August 2, 2011

5 Things I have Learned During My Internship

By Program Intern Brittany Mielcarek

Animals Like to Learn.
As a program intern, part of my learning involves helping with animal care where I have the wonderful opportunity to learn about animal enrichment. Enrichment involves new ways of delivering food, new toys, and training. Enrichment is simply the addition of something novel to the environment. Come Play the Wild Animal Way Day took place in mid July. That annual event teaches our visitors all about animal enrichment. The mountain lion enrichment was the same training demonstration that can be seen on Tuesday and Thursday afternoons throughout the summer. Coffee was sprayed around the bobcat enclosure as enrichment to introduce a new smell. The bears were able to find and eat frozen melons. Enrichment varies from one species of animal to the next, but it is always a fun thing to watch.

Enrichment is vital for animals in captivity. We use program and exhibit animals as educational ambassadors to teach the public about the importance and welfare of animals native to New Hampshire. In order to keep the animals mentally and physically healthy, we use enrichment to showcase typical behavior of the species.

Baby woodchucks like water.
At the science center, all of the animals used in programs have daily access to enrichment rooms. Part of the outdoor enrichment room is a pool. While filling the pool one day, our young woodchuck climbed in and out of the pool repeatedly. The pool was a source of enrichment for the woodchuck because it was something new in its environment. I wasn’t sure if all woodchucks enjoy water or if it was rare. I recently read however that woodchucks are good swimmers. They all may not enjoy water, but they interact with it.

Animals that are nocturnal are most likely color blind.
As an intern, I am still learning. During an Up Close to Animals presentation about skunks, a young girl asked me if skunks were color blind. This question stumped me and my brain tried to quickly work its way through it to no avail. Turns out they are color blind. Senior Naturalist Dave Erler helped to clear up my confusion and I want to share what he told me.

A large amount of light is required to see color. Animals that are nocturnal are not usually active during daylight so developing the cells necessary to see color would be a waste of energy.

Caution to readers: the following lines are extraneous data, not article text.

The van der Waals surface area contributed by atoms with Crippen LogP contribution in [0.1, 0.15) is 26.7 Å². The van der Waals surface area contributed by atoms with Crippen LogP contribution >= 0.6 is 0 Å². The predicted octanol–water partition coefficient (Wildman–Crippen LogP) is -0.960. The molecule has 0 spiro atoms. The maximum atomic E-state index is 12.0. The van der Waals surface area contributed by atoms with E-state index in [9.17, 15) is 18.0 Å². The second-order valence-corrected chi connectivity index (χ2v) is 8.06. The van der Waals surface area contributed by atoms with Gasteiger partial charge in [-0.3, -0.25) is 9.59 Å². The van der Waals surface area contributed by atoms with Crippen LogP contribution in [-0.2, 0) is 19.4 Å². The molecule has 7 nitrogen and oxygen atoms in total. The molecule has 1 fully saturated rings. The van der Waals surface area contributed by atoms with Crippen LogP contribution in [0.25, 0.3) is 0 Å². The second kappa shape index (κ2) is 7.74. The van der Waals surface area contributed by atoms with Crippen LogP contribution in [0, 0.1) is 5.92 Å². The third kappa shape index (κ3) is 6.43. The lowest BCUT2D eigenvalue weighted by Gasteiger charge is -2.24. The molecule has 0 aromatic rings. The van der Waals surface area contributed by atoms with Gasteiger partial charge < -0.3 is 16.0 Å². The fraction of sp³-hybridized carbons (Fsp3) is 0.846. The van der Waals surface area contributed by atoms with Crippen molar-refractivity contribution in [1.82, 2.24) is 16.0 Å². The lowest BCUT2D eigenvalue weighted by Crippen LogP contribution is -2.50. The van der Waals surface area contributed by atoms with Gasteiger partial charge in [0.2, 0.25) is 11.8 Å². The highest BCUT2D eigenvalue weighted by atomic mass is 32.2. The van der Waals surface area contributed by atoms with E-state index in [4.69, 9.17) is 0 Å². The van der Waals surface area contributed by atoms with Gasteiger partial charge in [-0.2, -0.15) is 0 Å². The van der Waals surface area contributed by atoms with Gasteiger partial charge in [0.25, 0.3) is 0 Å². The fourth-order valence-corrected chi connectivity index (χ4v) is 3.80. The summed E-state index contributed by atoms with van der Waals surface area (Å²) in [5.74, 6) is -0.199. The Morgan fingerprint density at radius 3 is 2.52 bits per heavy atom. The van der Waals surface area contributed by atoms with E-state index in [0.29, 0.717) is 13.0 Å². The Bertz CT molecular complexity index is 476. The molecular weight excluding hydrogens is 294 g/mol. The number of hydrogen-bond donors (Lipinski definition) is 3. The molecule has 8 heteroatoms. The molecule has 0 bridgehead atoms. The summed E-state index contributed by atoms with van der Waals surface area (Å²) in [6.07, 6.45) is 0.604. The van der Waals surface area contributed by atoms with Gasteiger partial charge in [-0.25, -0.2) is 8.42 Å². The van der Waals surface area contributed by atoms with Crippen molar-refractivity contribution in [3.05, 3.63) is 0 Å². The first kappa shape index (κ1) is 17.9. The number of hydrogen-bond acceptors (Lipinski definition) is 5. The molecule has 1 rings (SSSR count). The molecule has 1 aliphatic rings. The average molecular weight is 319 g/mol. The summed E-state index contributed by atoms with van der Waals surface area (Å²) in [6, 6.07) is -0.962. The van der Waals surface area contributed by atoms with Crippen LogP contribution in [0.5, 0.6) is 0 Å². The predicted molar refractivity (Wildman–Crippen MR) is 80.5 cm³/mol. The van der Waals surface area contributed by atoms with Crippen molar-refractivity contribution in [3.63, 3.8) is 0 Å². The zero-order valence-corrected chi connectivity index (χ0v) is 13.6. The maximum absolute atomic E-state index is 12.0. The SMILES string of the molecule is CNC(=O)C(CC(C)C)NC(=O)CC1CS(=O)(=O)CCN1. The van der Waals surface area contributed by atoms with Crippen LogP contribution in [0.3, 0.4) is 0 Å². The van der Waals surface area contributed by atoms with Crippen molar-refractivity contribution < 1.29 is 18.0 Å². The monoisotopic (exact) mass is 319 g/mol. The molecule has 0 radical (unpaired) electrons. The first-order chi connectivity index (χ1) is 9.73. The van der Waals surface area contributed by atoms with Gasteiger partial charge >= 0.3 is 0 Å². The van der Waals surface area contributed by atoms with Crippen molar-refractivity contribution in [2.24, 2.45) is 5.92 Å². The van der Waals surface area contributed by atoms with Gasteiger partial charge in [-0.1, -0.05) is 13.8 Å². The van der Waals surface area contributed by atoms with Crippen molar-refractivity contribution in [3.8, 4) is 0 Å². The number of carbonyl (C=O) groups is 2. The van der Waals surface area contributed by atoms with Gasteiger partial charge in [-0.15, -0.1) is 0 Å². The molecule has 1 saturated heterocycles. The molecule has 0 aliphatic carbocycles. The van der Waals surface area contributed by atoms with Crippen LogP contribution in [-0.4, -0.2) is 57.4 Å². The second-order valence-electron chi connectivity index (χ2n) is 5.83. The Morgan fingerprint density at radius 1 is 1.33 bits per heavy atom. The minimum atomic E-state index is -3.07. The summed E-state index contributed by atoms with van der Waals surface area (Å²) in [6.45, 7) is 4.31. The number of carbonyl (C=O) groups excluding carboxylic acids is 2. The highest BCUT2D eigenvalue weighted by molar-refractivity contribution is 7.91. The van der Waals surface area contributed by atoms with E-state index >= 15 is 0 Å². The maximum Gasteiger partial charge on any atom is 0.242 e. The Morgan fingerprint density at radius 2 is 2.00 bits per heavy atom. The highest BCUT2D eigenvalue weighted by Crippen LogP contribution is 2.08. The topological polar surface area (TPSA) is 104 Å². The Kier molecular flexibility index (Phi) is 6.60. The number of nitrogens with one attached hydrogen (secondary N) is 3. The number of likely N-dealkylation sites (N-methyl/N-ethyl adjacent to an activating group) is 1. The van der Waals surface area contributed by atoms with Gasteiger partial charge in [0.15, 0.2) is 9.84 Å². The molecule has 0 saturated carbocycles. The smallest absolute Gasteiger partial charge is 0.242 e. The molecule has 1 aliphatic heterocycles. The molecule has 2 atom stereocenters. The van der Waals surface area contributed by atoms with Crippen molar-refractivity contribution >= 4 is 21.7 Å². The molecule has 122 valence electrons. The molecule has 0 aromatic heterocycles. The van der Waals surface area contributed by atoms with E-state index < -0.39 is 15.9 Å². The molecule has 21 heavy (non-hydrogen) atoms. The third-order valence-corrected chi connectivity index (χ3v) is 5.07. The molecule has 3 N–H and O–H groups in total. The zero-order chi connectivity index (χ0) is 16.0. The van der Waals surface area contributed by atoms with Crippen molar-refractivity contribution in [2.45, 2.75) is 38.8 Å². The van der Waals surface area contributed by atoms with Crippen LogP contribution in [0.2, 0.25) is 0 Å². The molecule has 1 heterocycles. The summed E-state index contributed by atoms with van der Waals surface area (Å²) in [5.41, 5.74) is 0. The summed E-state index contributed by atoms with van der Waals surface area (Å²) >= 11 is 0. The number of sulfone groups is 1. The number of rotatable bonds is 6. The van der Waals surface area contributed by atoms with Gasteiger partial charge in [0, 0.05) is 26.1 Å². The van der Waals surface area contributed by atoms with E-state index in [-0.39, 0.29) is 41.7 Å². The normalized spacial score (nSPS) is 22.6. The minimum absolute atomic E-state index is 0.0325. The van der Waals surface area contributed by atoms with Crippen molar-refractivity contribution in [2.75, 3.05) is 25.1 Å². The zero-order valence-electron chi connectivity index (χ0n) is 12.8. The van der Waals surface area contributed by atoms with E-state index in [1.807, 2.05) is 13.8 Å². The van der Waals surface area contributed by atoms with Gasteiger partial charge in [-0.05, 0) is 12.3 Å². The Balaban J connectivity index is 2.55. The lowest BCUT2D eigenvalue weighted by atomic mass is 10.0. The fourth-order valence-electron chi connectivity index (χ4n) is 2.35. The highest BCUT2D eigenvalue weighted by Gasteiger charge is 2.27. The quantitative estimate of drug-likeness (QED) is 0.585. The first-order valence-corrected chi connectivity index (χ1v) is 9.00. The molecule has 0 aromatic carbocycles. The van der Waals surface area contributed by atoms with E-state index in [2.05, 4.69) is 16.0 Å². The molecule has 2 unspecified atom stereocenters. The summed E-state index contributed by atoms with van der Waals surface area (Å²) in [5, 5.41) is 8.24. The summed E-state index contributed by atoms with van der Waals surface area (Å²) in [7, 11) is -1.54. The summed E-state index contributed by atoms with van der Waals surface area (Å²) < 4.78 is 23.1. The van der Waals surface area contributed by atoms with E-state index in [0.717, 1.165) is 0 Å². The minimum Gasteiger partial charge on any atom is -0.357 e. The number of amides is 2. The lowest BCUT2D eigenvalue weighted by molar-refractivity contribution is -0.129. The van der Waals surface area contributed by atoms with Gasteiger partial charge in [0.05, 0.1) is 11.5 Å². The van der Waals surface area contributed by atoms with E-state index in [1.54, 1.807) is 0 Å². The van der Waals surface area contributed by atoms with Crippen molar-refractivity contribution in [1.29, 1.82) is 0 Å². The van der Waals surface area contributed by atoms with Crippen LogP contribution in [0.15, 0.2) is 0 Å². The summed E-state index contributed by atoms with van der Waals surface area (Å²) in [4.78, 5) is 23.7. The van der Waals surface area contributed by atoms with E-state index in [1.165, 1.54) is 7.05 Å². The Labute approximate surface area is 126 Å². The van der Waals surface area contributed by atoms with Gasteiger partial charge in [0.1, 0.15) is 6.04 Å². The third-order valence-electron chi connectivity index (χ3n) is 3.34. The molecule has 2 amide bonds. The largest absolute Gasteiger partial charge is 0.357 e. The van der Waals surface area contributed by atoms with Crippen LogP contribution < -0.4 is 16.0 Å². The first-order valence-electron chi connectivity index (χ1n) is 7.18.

Beavers aren't so different from us.
I have gone against my norm and picked a favorite. That favorite is the beaver. Beavers are fascinating animals. They are the largest rodent in North America, second in size only to the capybara of Central and South America. Even though the beaver is seen as a nuisance, they have many human-like qualities as well as habits beneficial to the environment. Some human-like qualities include having family units and complex communication systems, using transportations systems consisting of canals, and storing food. Beavers also have many adaptations such as cheeks that close behind their incisors to allow chewing underwater and large, strong teeth to cut down trees. I encourage you to learn more about the wonderful world of beavers, whether on your own or during a program at the Science Center.

Baby birds don’t drink milk
It’s a common idea to give baby animals milk. However, birds are not mammals and do not drink milk. Birds lack the proper enzymes necessary to digest milk, similar to people who are lactose intolerant.

If you find a baby bird, please contact your local veterinarian or bird rehabilitator before feeding it. They can help you decide what to do.

Rocks rock!
Part of my internship is assisting with weeklong summer children’s programs. GeoCamp was one of these camps, focusing on geology and the natural causes of New Hampshire’s mountains. Most of New Hampshire was formed by glacial movement and the boulders moved by glaciers. It was fascinating to do activities with arts and crafts that could then be connected to things we saw on hikes with the children.

My internship isn’t over yet, and neither is the endless learning.

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